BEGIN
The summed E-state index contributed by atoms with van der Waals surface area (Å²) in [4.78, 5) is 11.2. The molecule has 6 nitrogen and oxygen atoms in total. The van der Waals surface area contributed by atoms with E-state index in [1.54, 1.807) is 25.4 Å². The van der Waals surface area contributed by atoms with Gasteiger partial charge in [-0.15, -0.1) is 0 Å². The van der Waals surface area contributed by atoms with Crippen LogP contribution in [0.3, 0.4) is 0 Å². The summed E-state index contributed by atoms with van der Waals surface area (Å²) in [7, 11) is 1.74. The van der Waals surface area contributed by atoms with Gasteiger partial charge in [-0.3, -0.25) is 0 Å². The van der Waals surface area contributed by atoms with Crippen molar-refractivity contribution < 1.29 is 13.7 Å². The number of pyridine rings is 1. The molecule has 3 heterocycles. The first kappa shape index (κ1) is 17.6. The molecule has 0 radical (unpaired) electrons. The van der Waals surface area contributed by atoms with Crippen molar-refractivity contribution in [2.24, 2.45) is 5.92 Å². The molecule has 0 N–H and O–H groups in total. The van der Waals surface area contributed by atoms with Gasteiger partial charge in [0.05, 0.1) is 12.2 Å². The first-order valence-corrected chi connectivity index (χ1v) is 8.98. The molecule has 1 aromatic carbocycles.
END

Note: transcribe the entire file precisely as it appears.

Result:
The summed E-state index contributed by atoms with van der Waals surface area (Å²) in [4.78, 5) is 11.2. The molecule has 6 nitrogen and oxygen atoms in total. The van der Waals surface area contributed by atoms with E-state index in [1.54, 1.807) is 25.4 Å². The van der Waals surface area contributed by atoms with Gasteiger partial charge in [-0.15, -0.1) is 0 Å². The van der Waals surface area contributed by atoms with Crippen LogP contribution in [0.3, 0.4) is 0 Å². The summed E-state index contributed by atoms with van der Waals surface area (Å²) in [7, 11) is 1.74. The van der Waals surface area contributed by atoms with Gasteiger partial charge in [-0.3, -0.25) is 0 Å². The van der Waals surface area contributed by atoms with Crippen molar-refractivity contribution < 1.29 is 13.7 Å². The number of pyridine rings is 1. The molecule has 3 heterocycles. The first kappa shape index (κ1) is 17.6. The molecule has 0 radical (unpaired) electrons. The van der Waals surface area contributed by atoms with Crippen molar-refractivity contribution in [2.24, 2.45) is 5.92 Å². The molecule has 0 N–H and O–H groups in total. The van der Waals surface area contributed by atoms with Gasteiger partial charge in [0.05, 0.1) is 12.2 Å². The first-order valence-corrected chi connectivity index (χ1v) is 8.98. The molecule has 1 aromatic carbocycles.